EM/JM: One thing that the three of us share is that we’ve been raising kids through the last 12 years of teaching. What insights have you recently gleaned from raising kids while you teach?

WA: I recently had a success story in that my son has found a passion for spearfishing and diving. My older son, he’s 11 now, and he can now bring us home dinner from the ocean. That is huge because his father is into fishing and hunting, but my son had never found passion in either one. But he just found diving. And it was very happenstance. One of my students who hangs out in my classroom everyday was like, “Oh, you like go dive?” and he was like, “I don’t know, what is that?” and he showed him this video on YouTube and was like “this is what I do.” Now they go diving almost every weekend together. This student, he’s a senior and is teaching my son about the waves, about the currents, about what kind of fish to get, about how we let the keiki swim, the invasives, about how to read the winds. 

It’s just really place-based science, and this is knowledge I don’t have. So this is near peer mentorship. My son has always been more to himself, and he has just bloomed with this older brother figure. To tie it in, this senior, he’s a baseball player, kind of like Mr. Cool, and during the pandemic he really discovered diving because he had nothing else to do. He couldn’t play baseball anymore, didn’t have all the stresses of having to be here or there, so he learned it on his own. It’s getting our kids back out into nature by going down to the same spot, by watching, by doing.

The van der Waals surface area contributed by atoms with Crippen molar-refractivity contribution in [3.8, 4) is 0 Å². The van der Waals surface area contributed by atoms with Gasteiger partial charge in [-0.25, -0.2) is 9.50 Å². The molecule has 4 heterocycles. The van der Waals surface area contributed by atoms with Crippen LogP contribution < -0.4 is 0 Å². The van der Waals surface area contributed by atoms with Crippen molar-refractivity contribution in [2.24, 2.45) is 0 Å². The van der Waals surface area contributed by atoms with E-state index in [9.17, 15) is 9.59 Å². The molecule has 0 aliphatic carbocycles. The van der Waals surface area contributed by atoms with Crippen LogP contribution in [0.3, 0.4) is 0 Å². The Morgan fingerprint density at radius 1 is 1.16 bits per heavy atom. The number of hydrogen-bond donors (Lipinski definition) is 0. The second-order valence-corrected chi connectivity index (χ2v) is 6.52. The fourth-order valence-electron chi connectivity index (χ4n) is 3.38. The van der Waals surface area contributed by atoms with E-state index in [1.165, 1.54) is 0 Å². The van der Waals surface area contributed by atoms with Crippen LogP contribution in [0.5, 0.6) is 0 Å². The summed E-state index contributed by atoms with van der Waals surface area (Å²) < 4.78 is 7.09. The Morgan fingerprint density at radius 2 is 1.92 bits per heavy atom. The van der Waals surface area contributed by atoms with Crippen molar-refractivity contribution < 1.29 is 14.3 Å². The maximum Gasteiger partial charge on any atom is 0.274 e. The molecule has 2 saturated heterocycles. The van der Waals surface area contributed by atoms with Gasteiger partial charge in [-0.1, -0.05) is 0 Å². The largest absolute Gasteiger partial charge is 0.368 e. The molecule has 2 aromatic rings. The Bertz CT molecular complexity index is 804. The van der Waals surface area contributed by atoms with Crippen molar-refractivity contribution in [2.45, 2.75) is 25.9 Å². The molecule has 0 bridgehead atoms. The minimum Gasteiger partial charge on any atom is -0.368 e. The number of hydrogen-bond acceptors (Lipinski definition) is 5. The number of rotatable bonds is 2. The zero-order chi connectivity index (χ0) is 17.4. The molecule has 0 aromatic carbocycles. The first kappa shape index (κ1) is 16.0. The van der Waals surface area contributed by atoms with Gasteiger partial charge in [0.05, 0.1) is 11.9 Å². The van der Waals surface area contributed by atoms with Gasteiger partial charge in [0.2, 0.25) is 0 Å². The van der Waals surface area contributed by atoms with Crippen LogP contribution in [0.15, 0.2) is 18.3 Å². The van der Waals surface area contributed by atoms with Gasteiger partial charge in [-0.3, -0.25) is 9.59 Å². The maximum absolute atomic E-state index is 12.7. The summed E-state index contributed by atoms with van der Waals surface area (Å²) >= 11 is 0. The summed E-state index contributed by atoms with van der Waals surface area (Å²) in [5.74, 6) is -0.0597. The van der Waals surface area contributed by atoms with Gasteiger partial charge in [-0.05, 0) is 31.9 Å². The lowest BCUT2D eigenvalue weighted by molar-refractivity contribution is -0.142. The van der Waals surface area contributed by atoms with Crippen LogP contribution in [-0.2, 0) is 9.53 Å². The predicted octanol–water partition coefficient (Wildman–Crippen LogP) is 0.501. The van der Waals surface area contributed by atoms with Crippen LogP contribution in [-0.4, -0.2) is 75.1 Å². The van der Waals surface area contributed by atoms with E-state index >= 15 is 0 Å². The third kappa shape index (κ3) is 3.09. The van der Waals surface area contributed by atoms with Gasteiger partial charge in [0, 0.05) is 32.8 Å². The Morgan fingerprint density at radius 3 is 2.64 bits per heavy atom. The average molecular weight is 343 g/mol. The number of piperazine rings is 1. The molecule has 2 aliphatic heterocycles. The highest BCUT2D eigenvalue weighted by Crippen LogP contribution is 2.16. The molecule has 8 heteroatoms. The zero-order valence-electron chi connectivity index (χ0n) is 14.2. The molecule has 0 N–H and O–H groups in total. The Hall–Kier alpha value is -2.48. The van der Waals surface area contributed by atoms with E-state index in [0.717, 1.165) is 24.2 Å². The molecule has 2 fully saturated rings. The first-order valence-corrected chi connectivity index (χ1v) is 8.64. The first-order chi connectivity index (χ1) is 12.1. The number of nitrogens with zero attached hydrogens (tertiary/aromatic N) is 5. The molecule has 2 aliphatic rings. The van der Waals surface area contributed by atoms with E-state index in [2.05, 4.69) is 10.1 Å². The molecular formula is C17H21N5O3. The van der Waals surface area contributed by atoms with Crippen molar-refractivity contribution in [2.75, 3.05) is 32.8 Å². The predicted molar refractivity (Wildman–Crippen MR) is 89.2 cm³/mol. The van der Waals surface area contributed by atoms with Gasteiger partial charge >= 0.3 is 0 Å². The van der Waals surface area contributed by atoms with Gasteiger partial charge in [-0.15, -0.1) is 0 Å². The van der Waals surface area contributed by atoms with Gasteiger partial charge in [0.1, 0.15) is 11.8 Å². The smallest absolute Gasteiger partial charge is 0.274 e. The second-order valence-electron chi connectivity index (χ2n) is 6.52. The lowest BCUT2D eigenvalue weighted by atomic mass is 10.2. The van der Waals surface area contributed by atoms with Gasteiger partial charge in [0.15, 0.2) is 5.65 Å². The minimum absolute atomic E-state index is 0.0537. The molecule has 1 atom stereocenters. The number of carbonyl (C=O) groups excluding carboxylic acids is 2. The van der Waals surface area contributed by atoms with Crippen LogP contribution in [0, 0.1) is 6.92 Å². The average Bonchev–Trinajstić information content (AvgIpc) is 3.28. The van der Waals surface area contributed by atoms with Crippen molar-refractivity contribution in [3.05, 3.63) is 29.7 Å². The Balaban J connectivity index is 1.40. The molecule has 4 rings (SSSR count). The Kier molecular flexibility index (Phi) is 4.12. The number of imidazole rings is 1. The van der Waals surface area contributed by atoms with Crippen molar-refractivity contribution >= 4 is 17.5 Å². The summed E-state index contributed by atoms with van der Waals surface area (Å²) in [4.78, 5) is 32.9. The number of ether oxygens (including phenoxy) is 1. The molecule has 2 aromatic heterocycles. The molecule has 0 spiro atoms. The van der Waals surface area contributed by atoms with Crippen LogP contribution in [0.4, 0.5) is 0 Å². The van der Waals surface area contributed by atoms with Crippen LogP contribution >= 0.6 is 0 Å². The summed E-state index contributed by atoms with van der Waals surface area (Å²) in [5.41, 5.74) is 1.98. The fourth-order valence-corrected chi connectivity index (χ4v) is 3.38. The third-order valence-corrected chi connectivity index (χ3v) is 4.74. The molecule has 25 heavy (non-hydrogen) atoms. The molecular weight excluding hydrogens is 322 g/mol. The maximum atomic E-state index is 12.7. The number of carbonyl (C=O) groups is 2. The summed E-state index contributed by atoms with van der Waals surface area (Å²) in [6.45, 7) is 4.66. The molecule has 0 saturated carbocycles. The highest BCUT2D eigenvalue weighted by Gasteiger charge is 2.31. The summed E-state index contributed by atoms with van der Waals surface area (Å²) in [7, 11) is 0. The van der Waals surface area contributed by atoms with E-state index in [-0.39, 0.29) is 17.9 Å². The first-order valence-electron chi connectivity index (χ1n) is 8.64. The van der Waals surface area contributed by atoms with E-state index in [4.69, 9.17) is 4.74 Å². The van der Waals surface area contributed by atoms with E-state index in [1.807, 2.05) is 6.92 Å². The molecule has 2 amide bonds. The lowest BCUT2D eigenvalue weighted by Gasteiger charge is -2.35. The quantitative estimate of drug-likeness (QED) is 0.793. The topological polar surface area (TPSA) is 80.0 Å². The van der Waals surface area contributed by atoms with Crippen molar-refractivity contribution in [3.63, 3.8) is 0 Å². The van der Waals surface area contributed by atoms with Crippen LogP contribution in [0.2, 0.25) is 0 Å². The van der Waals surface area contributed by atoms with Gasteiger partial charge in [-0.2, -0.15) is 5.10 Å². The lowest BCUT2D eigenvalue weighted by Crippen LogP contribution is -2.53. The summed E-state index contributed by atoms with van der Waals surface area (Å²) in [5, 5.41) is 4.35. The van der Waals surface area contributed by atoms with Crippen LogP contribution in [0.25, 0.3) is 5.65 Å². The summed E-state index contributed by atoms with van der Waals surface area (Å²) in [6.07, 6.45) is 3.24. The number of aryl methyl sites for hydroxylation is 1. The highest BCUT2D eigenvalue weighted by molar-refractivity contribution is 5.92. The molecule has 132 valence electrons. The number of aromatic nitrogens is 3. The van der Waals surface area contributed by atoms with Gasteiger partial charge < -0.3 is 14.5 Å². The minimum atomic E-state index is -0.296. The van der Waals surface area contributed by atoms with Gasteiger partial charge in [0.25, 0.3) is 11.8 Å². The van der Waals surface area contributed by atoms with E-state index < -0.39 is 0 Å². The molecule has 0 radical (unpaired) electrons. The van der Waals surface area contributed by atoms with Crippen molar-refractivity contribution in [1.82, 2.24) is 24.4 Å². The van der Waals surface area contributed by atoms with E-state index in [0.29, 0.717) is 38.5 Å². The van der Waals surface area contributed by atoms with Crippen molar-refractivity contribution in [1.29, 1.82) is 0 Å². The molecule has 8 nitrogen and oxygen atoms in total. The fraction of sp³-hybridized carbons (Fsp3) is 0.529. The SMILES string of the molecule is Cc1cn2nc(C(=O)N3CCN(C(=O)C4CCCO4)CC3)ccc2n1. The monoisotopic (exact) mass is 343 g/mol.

It’s been great. It’s a different perspective. I am usually the one taking my students on field trips, and now my student is taking my son. It’s really helped me reconnect to things I’ve forgotten since elementary school.

EM/JM: Is your son now the one teaching you? 

WA: For sure. He’s now the one leading the conversation. He knows what he needs. He’s experiencing things my dad used to do. It feels really nice. As a kid I think I missed out on some opportunities to really appreciate my place.